The act requires anyone selling Native American art in the Cherokee Nation to be a citizen or a member of a federally recognized Native American tribe.
"This act has been a long time in coming," said Tribal Council member Cara Cowan-Watts. "For far too long, non-Native Americans or others claiming to be members of non-recognized tribes have sold art as true Native American art. This act will help to stop some of these sales. Anyone buying Native American art in the Cherokee Nation can be better assured that the piece was created by a true Native American."
The council also passed an Indian housing plan that will help the tribe create attainable Cherokee communities. Parts of the plan include land acquisitions for the tribe and for housing needs throughout the 14-county jurisdictional boundary of the Cherokee Nation.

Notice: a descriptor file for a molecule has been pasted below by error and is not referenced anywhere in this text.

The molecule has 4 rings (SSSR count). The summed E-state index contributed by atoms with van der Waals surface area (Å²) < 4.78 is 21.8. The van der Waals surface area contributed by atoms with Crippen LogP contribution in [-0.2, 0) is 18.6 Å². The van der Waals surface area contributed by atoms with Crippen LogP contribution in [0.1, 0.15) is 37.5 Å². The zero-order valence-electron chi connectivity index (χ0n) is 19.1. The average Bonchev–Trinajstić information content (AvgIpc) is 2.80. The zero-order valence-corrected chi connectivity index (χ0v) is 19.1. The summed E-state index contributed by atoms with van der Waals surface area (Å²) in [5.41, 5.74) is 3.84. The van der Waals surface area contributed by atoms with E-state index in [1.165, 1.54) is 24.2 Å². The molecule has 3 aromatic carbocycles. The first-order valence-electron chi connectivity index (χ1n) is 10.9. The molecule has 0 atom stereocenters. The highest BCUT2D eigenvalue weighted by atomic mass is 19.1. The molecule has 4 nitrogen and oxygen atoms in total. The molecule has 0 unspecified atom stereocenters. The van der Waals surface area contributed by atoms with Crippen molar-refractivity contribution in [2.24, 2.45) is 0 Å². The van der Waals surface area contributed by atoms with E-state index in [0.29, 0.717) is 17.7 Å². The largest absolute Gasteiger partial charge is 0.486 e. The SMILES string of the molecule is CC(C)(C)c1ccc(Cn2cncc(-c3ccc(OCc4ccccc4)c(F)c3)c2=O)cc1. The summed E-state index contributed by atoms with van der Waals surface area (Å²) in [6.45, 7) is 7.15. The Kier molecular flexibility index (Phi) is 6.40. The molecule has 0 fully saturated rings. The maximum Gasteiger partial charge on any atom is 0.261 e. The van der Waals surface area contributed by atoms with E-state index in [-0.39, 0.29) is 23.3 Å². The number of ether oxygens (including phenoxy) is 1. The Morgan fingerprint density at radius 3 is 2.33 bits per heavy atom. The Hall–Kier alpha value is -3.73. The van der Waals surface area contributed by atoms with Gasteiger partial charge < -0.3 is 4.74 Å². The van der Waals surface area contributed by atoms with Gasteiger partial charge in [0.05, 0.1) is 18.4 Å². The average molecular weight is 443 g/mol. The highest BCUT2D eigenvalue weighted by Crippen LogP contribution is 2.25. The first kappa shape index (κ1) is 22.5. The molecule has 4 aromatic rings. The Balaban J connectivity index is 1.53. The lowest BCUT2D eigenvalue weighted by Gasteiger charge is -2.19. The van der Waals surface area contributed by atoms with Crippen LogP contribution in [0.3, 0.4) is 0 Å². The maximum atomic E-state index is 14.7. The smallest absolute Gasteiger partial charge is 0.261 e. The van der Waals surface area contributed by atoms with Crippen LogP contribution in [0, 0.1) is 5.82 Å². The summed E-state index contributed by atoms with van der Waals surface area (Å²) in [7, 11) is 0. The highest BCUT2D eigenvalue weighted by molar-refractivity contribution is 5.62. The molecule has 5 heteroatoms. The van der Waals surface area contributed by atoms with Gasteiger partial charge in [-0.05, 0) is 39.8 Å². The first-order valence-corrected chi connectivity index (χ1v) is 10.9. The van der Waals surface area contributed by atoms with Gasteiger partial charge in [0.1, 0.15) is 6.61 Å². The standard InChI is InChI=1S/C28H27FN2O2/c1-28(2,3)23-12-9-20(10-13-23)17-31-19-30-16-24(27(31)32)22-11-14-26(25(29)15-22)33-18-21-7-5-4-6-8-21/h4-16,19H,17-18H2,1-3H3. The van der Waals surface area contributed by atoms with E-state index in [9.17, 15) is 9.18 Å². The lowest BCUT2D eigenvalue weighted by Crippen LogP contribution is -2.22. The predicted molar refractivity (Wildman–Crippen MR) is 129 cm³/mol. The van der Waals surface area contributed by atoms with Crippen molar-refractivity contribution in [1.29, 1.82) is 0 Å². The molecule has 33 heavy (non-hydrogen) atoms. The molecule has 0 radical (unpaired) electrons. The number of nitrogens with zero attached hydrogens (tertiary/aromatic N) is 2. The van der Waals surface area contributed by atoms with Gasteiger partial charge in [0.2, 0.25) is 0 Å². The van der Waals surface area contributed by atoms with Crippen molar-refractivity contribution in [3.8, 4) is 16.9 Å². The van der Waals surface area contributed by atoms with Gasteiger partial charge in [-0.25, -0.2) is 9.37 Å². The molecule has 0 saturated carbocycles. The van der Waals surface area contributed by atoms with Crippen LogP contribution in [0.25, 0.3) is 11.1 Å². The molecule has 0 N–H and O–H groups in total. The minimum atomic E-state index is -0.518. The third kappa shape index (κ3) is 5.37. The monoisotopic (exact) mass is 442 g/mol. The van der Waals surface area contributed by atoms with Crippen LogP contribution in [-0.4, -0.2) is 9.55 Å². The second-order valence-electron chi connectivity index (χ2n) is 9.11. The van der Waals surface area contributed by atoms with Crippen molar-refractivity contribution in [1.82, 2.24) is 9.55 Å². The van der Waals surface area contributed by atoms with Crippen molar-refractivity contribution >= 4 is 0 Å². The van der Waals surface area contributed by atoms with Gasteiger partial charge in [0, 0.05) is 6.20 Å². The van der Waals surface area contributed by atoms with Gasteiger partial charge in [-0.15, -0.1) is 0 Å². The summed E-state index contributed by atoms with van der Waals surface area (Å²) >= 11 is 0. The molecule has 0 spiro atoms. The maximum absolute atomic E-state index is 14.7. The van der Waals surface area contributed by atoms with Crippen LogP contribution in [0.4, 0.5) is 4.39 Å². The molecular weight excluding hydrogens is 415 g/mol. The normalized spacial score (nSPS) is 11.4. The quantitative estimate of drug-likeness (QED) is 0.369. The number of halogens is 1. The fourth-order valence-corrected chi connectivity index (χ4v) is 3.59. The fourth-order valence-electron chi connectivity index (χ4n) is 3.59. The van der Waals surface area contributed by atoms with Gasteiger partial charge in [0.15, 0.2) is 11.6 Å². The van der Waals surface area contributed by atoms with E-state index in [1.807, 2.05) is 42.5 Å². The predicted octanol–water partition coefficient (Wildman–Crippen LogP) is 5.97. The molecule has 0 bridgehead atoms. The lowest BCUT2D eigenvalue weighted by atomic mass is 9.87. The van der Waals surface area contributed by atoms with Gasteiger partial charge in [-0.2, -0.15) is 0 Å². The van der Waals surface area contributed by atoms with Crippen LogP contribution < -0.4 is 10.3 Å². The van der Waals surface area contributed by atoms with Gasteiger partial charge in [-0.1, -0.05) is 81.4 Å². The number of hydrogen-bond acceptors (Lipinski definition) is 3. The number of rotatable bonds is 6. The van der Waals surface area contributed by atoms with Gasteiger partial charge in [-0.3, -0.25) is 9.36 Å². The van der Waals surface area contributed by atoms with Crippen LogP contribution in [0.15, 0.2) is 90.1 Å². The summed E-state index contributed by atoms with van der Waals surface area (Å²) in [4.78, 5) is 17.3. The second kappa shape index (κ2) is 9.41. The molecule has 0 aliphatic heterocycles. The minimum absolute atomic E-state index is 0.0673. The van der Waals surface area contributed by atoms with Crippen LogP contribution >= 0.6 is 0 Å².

In other business, the council passed a resolution honoring the accomplishments of Mary Ross, a 100-year-old Cherokee citizen who became one of the first female Native American engineers. Ross worked for the National Aeronautics and Space Administration (NASA) and assisted with the first lunar moon landing in 1969.
The next regularly scheduled council meeting will be on Monday, Feb. 11 at 6 p.m. in the Tribal Council Chambers at the Cherokee Nation complex south of Tahlequah.
Indian plaintiffs victorious in trust lawsuit
WASHINGTON, D.C. - Indian plaintiffs in the long-running lawsuit over the government's mishandling of their individual trust accounts achieved a major victory this week when a federal judge declared the government's accounting plans are a sham.